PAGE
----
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Take Today: The media as drop out. Todays buzz is certainly not yesterdays news: look at facebook or on twitter. When wikileaks released a video in june this year nobody blamed the Chinese dissidents who announced in 2007 that “they will launch a site designed to let whistleblowers in authoritarian countries post sensitive documents on the internet without being traced” for violating the values undergrinding western democracies. But in the last week Julian Assange became the center of attention for millions around the planet as its detention in England casts an enigmatic shadow over a charismatic character.
Marc Coddington provides a useful summery of the highlights of yesterdays news briefly and concise. Most professionals from the field of journalism and experts are torn between moralizing and analyzing the “full-out war on the internet”. But while most commentators attempt to reconcile their identity in the face of the new reality, few go beyond the surface level into the more profound implications of the wikileaks phenomenon. Others are just artistic expressions to update our sensibilities to the present. Robert Fisk is unlike others who always look into the rear-view mirror for a guide to the future rightly pointing to the loss of institutional memory as the cause of wikileaks rise.
“…Its a very sad day for journalism, in fact what appears to be happening is of a computer hacker… has become the new journalist”
Is wikileaks the failure of journalism? Very much, Fisk says and explains the larger consequence of wikileaks on the values undergrinding western democracies.
“There is one thing we don’t take into account. These are documents that eventually would have become in the public domain in 30 years time. Where of course historians would have read them and used them. Whats different about this is that we are now getting them online and in real time. And if this goes on, and the Americans actually cant improve their encryption of their own documents when they are floating around, we are going to have pretty soon a situation where we will know today what the British ambassador or the American ambassador is saying in Beirut yesterday. And this will be pretty astonishing.”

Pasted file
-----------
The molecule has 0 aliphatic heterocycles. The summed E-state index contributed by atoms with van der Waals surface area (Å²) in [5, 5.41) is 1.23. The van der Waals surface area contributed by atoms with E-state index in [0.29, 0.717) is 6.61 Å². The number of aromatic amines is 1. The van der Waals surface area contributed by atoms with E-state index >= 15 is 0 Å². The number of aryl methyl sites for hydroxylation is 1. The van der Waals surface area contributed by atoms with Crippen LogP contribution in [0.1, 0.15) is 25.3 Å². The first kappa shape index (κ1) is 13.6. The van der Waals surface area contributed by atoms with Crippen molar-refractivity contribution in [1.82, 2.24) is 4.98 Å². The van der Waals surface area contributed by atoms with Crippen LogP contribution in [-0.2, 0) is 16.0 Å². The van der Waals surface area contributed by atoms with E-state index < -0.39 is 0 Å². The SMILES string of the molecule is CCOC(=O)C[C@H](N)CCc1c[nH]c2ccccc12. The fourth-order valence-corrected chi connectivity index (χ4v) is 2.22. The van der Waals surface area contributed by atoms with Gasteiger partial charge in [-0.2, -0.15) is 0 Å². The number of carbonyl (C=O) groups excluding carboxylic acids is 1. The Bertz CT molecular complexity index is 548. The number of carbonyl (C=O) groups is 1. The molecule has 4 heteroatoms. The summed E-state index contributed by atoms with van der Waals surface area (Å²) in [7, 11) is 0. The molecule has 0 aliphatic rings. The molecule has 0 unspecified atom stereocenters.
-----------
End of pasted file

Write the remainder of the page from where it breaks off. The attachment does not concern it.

Not only is this the view of an icon in investigative journalism but also that of an informed historian. Needless to say the matters have worsen every day with journalists subscribe to the Cable Leak’s via RSS picking out what satisfies their national or nice audience. Neither in 2008 when wikileaks conducted an information auction into Chavez’s management, CIA activities in Venezuela and the Bolivarian revolution nor in 2009 when it publishes 9/11 messages
has it caused so much widespread discussion over the moral ground of the non-profit organization funded by human rights campaigners, investigative journalists, technologists and the general public. With the release of 250.000 diplomatic cables of “The Iraq War Logs” two weeks ago the tip of an iceberg is now melting. This caused already one victim. An 69-year-old diplomat was admitted to George Washington University Hospital after falling ill at work on Friday. Richard Holbrooke is a good example of what might happen to many more people over the shock wikileaks created by making public what was thought of being confidential. Finding himself on the front news of newspapers all over the globe can cause heart-attack. And it is only in the light of this tragedy that we can appreciate the conclusion Oiwan Lams blog post with the title “Why is china blocking wikileaks?” has to offer us. Maybe we are all wrong about our assumptions underpinning our self created identities. And it is good to remember that the same companies that build the “Great Firewall of China” hosted Wikileaks “alleged documents”.